Bruce Chen gave the Royals strong pitching for the second straight night, Jeff Francoeur and Yuniesky Betancourt homered to extend a string of hot hitting, and Kansas City routed the Rays 8-2 on Tuesday night to set up a chance for a series sweep.
"What the Cardinals did to us those three days is what we're doing to the Rays, just adding on and adding on," Francoeur said. "It's a good time for us to get going."
Chen (7-6) gave up a run in the first inning and Brooks Conrad's solo shot in the second, but was otherwise stingy on another warm night in Kansas City. The 35-year-old left-hander managed to avoid any serious trouble to win for the seventh time in his last nine decisions.
He built on a shutout tossed by Luke Hochevar in the series opener, and suddenly, a pitching staff that was hammered by the Cardinals has hamstrung the light-hitting Rays.
"I felt really good. I was mixing my pitches," Chen said. "We're not taking anything for granted, but we're feeling good, we're playing good, and now we we've won back-to-back games."
The Rays looked as though they were about to emerge from their own offensive funk the first two innings. They coaxed a run across in the first on consecutive hits and a fly ball by Hideki Matsui, and Conrad made it 2-0 when he went deep in the second inning.
That's where the highlights ended for Tampa Bay.
Jarrod Dyson led off with a single, and Alcides Escobar sent a rocket off the wall in left-center, just missing his second homer of the year. He was credited with a double, but went to third as Dyson scampered home when Rodriguez's relay throw to the plate resulted in an error.
Gordon stepped the plate and sent a grounder at Rodriguez, which brought home Escobar with the tying run. Rodriguez couldn't field the ball cleanly, which allowed Gordon to reach first.
It proved to be a costly when Betancourt homered over the bullpen in left.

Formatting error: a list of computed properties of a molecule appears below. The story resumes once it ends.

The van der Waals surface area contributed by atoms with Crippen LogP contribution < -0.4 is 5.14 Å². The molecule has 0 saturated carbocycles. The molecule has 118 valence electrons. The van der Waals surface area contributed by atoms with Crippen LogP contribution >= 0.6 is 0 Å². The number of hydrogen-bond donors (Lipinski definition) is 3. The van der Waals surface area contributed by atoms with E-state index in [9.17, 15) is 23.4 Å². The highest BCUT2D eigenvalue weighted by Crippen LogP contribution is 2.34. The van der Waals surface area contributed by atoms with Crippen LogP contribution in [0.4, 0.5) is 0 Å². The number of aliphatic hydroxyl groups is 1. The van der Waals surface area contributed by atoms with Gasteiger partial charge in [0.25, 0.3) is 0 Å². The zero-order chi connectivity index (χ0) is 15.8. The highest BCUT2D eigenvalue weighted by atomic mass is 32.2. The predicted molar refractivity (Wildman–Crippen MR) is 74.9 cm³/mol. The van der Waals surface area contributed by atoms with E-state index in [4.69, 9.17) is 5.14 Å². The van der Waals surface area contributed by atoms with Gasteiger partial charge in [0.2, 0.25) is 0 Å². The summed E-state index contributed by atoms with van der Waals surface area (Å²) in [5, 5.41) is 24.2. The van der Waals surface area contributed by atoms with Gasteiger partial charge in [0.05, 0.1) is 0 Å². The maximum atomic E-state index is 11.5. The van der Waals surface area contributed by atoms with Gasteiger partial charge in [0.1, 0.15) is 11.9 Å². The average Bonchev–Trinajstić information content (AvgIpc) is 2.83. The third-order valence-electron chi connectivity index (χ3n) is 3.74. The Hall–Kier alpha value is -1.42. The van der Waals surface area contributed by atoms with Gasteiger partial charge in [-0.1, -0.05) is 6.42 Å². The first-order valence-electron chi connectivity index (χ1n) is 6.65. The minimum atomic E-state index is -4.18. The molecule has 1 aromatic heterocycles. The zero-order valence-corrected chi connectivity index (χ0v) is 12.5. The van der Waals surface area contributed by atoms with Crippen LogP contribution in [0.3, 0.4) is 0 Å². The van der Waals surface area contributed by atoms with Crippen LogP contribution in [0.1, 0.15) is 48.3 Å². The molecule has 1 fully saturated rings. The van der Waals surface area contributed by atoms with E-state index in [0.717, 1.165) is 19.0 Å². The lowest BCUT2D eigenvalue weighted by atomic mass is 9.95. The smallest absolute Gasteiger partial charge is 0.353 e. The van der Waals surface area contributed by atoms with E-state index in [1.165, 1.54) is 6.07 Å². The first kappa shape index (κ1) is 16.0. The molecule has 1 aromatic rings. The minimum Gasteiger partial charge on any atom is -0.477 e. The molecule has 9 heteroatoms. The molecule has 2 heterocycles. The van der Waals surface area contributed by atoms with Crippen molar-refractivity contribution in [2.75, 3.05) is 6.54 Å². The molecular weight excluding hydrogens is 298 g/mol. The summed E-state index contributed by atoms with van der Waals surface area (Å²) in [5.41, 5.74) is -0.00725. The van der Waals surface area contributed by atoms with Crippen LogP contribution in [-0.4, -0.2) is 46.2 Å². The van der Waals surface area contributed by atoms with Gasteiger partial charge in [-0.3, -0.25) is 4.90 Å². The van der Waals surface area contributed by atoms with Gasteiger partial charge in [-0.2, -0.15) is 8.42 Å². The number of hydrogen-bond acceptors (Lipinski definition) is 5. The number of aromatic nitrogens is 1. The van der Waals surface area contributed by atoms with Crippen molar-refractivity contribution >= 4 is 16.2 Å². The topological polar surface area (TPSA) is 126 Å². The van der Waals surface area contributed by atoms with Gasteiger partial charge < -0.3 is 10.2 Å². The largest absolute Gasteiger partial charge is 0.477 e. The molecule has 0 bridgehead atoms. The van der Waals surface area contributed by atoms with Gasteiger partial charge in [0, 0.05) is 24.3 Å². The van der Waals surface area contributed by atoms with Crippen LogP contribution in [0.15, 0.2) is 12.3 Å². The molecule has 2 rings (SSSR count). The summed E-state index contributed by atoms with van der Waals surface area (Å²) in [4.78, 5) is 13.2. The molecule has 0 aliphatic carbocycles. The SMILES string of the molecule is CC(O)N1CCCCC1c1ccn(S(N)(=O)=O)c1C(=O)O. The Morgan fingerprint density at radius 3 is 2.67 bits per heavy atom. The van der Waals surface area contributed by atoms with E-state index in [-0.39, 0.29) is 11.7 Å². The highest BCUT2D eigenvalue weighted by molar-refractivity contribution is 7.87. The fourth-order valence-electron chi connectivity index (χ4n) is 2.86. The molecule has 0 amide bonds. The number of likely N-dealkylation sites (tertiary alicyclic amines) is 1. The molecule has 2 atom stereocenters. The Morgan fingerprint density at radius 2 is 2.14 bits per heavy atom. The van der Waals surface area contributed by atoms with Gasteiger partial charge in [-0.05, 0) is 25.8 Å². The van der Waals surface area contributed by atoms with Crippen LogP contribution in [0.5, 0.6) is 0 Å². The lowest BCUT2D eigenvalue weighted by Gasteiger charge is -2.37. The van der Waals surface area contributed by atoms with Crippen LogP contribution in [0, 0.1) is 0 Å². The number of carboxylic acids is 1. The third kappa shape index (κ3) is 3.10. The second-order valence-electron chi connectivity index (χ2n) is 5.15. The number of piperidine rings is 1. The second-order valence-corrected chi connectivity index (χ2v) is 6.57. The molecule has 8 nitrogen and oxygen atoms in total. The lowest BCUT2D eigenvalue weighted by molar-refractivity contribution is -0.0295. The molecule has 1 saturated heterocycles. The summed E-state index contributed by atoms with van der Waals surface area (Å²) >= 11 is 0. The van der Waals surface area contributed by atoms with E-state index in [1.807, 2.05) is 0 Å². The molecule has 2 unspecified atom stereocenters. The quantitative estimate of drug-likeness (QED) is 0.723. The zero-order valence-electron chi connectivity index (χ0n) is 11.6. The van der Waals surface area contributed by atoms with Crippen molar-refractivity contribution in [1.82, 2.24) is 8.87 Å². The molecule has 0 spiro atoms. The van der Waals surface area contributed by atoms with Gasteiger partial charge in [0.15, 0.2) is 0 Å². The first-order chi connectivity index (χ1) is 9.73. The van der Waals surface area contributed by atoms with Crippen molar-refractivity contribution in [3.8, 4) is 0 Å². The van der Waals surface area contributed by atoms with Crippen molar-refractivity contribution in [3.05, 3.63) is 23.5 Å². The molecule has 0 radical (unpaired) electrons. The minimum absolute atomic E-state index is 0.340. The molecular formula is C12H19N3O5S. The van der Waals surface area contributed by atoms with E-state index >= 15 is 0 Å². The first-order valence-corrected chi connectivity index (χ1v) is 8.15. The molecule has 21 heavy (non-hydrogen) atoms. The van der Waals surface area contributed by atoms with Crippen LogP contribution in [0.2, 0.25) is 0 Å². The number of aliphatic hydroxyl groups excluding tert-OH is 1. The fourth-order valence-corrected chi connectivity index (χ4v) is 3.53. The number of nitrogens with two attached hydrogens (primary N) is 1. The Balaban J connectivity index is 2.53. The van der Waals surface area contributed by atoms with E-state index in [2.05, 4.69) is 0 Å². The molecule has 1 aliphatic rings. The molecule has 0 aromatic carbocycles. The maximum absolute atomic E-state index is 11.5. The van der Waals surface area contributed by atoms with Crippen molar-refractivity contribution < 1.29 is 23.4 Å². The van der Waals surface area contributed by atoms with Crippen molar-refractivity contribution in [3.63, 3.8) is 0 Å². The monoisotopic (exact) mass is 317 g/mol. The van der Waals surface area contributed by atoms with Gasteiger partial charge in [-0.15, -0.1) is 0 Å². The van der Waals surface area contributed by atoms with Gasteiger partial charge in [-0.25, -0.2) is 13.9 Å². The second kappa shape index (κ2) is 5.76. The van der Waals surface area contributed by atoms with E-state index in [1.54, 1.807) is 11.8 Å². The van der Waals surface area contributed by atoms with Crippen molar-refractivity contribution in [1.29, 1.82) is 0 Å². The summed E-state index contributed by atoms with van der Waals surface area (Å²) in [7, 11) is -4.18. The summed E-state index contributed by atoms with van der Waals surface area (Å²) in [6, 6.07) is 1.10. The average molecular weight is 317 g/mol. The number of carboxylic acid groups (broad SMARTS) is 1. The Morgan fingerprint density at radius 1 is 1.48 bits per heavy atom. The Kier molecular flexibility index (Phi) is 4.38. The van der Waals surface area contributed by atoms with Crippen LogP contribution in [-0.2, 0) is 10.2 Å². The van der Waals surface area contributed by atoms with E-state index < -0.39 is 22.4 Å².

The 23-year-old Archer, who was recalled last week to start in place of the injured Jeremy Hellickson, still managed to keep things close into the sixth. It was his second straight strong start, one that could keep him hanging around the big leagues in the future.
"I did my best to keep us in the game. The ball just didn't bounce our way on offense," he said. "Overall, I think I did play well. I made some mistake pitches, hung a slider. It happens."
It happened more once he turned things over to the bullpen.
Gordon doubled leading off the eighth inning, and after Mike Moustakas worked a one-out walk, Butler came through with an RBI single. Francoeur was next to the plate and crushed a pitch from reliever Brandon Gomes over the wall for an exclamation-point home run.
"The beat us. They just beat us," Rays manager Joe Maddon said. "We need to score more runs."
They need to stop allowing so many, too. The Royals' once-scuttling offense has scored at least eight runs only seven times this season -- including both games against Tampa Bay.
"Our approach has been great. We're swinging at good pitches, we're hitting balls hard," Butler said. "We were struggling before these last three games. It feels good to put up runs."
LHP Everett Teaford will be recalled from Triple-A Omaha to start for Kansas City in the series finale Wednesday. LHP Matt Moore will start for Tampa Bay. ... Maddon said DH Luke Scott (back stiffness) could return by Thursday. ... Tampa Bay skipped batting practice in part because of the heat. The game-time temperature was 93 degrees, and the forecast calls for 100 on Wednesday.
Hindsight is 20/20, but your fantasy lineup should have picked up Sean Manaea's no-hitter against Chris Sale over the weekend. Here's why you shouldn't have benched him, plus a look at his long-term upside.
Davey Nelson, a former All-Star infielder for the Rangers and television analyst with the Brewers, has died at the age of 73.
While no-hit bid alerts blow up our phones almost on a nightly basis, completing the job -- as Sean Manaea just did -- will become rarer and rarer.
Trey Wingo and Marcus Spears discuss Chicago reliever Danny Farquhar undergoing surgery after suffering a brain hemorrhage while in the dugout.
One of the top prospects in the game, the 21-year-old second baseman has arrived in the big leagues. Here's what you need to know.
If you're wondering what took the sizzle out of free agency, consider these players who have turned out to be terrible investments.